Job training and workforce readiness programs are common across the US for equipping individuals in marginalized communities with the skills and social supports to enter the traditional workforce. While models and populations served vary widely, the common goal is to identify common barriers to meaningful employment and create new pathways into existing systems. Across many social justice areas, job programs are often one of the first significant program models that emerge when serving a newly-identified population or need, such as previously incarcerated individuals, single parents, or individuals with disabilities.
Within the anti-trafficking sectors specifically, these job programs emerged in the early 2000’s and, while survivors were successfully graduating these organizations’ employment programs, long-term economic stability rates remained extremely low unless the survivors were hired on internally within the organization whose job program they participated in.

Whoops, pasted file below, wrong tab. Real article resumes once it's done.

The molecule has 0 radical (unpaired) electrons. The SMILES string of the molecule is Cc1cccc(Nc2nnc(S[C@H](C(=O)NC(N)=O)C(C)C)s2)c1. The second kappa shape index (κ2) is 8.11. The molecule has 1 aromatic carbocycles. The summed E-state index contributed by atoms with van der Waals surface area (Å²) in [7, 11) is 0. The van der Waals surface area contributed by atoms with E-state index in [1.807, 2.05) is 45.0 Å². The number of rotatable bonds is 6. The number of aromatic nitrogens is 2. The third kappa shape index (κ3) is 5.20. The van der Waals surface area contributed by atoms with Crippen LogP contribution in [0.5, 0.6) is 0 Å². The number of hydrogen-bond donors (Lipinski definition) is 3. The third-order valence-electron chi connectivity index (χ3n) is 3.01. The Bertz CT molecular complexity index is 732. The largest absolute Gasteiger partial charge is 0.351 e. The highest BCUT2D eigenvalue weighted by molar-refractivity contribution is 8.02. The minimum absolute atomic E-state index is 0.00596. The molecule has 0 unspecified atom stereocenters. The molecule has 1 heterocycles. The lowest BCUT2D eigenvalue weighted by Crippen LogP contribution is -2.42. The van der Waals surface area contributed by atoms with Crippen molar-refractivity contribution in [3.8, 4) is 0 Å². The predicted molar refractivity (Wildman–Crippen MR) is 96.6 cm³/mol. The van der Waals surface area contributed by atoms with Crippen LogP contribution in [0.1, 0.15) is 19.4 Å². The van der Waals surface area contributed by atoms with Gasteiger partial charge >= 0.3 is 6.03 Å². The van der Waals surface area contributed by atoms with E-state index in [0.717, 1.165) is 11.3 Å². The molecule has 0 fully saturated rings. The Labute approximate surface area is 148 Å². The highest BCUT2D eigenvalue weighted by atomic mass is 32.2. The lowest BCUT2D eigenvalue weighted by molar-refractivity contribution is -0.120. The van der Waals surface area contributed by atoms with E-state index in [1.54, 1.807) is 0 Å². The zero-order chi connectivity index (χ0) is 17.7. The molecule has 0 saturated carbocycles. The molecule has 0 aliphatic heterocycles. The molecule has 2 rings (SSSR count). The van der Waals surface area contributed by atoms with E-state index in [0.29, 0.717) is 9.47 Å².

While employment programs can provide immediate and relative economic stability and social support for survivors after exiting, they are just one component of long-term stability. Supportive and empowering workplaces are required to move forward with healing and career goals, and accomplishing this requires collaboration between legislators, employers, survivors, and direct service providers.